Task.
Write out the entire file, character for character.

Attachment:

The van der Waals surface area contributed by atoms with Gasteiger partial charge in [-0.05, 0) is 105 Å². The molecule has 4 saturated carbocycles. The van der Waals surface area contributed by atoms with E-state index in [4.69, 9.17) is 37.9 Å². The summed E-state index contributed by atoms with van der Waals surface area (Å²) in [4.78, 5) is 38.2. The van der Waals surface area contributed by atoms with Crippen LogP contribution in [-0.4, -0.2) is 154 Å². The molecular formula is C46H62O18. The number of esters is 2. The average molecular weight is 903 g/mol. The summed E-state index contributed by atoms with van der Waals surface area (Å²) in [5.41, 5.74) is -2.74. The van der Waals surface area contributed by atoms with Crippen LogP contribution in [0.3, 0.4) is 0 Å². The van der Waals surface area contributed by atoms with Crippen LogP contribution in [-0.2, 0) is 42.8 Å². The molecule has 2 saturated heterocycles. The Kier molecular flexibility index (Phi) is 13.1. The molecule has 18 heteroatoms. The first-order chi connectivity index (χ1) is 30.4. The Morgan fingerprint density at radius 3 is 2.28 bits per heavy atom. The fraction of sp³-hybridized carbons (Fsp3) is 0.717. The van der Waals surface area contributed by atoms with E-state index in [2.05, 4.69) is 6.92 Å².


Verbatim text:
The van der Waals surface area contributed by atoms with Gasteiger partial charge in [-0.05, 0) is 105 Å². The molecule has 4 saturated carbocycles. The van der Waals surface area contributed by atoms with E-state index in [4.69, 9.17) is 37.9 Å². The summed E-state index contributed by atoms with van der Waals surface area (Å²) in [4.78, 5) is 38.2. The van der Waals surface area contributed by atoms with Crippen LogP contribution in [-0.4, -0.2) is 154 Å². The molecular formula is C46H62O18. The number of esters is 2. The average molecular weight is 903 g/mol. The summed E-state index contributed by atoms with van der Waals surface area (Å²) in [5.41, 5.74) is -2.74. The van der Waals surface area contributed by atoms with Crippen LogP contribution in [0.3, 0.4) is 0 Å². The van der Waals surface area contributed by atoms with Crippen LogP contribution in [-0.2, 0) is 42.8 Å². The molecule has 2 saturated heterocycles. The Kier molecular flexibility index (Phi) is 13.1. The molecule has 18 heteroatoms. The first-order chi connectivity index (χ1) is 30.4. The Morgan fingerprint density at radius 3 is 2.28 bits per heavy atom. The fraction of sp³-hybridized carbons (Fsp3) is 0.717. The van der Waals surface area contributed by atoms with E-state index in [2.05, 4.69) is 6.92 Å².